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ISIS Rebuffed in Iraq, Syria but Now Threatens Libya: Kerry

ROME — The international war on ISIS is "making a difference" in Iraq and Syria but the terror group is resurgent in Libya and could seize that nation's oil wealth, Secretary of State John Kerry warned Tuesday.

Kerry credited the deployment of U.S. Special Forces inside Syria, training programs for anti-ISIS fighters and upgraded intelligence for helping push ISIS back.

Image: US Secretary of State John Kerry in Rome
John Kerry spoke in Rome on Tuesday. ANGELO CARCONI / EPA

"We are surely not here to brag about anything... but our persistence, our unity, our concerted commitment from every different country in whichever way you are committed, is all making a difference," Kerry told ministers and officials from 23 countries at a conference in Rome.

He said the advances against ISIS have been "pretty remarkable" despite recent ISIS-inspired attacks in Turkey, Paris and San Bernardino, California.

"We're not telling people we're there yet but we are seeing that our concerted effort is moving in the right direction," Kerry said.

Still, he warned there were signs that ISIS could regroup in other countries, "particularly Libya."

He told his audience that it was essential that Libya's new unity government maintains an edge over terrorists, especially given the country's resources.

"The last thing in the world you want is a false caliphate with access to billions of dollars of oil revenue," Kerry said.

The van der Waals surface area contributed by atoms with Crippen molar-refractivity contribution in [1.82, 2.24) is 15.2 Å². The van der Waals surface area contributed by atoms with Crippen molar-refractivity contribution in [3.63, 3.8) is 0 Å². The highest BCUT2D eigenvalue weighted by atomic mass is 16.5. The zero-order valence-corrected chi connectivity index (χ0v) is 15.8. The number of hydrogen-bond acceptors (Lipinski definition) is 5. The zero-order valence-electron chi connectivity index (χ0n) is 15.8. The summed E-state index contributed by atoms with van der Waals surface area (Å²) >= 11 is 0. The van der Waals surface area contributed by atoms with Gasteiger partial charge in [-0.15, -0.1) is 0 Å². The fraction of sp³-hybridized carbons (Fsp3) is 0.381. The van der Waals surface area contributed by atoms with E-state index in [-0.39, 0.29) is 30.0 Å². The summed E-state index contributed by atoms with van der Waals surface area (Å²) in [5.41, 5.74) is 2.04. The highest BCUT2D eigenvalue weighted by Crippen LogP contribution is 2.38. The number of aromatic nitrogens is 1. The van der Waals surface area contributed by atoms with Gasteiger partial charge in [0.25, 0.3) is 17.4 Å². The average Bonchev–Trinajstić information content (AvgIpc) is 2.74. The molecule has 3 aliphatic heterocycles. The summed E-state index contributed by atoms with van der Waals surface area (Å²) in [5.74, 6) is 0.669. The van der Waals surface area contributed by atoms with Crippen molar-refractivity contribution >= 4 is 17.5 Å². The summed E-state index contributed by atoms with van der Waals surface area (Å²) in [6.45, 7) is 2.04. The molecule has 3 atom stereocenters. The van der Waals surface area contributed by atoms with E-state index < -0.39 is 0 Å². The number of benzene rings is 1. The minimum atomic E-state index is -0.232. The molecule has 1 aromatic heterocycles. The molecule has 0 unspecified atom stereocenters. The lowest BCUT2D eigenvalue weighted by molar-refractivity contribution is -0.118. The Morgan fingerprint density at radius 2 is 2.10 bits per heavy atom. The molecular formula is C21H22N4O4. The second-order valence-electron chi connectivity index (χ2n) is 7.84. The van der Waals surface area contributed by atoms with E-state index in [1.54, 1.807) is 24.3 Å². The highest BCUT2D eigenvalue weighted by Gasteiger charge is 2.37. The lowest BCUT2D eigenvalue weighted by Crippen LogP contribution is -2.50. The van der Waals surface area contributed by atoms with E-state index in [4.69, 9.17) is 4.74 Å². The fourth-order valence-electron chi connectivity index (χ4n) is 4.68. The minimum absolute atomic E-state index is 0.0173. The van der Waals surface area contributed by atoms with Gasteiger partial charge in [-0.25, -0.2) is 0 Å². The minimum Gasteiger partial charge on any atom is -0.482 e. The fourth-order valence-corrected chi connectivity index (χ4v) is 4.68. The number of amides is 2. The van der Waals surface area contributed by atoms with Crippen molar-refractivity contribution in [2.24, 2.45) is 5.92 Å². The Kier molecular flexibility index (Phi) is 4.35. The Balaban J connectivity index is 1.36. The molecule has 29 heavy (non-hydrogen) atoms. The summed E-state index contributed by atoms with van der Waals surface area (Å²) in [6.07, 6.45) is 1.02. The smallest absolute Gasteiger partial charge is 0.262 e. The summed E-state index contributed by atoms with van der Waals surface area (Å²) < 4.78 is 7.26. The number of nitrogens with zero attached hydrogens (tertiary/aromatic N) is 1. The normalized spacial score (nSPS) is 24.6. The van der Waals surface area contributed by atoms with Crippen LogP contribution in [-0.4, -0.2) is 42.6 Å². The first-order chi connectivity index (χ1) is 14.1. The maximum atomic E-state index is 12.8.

He stressed the need to push "full speed ahead" in training security personnel and creating a "safe environment" for a government to stand up and operate.

"This is, I think, a major obligation for those countries — us among them — who were there at the very beginning when we felt compelled to protect the people... being slaughtered by the dictator of the country," Kerry said.

At a later news conference, the secretary of state also called for efforts to reach a ceasefire in Syria in order to end human suffering — such as the starvation deaths in Madaya — and to weaken ISIS.

"This tactic to use famine as a weapon of war is illegitimate," he said. "Do we want to defeat [ISIS] quickly? So let's negotiate the end of the war in Syria as soon as possible. That would weaken [ISIS]."

Starving Syria: How Hunger Is Being Used as a Weapon 1:56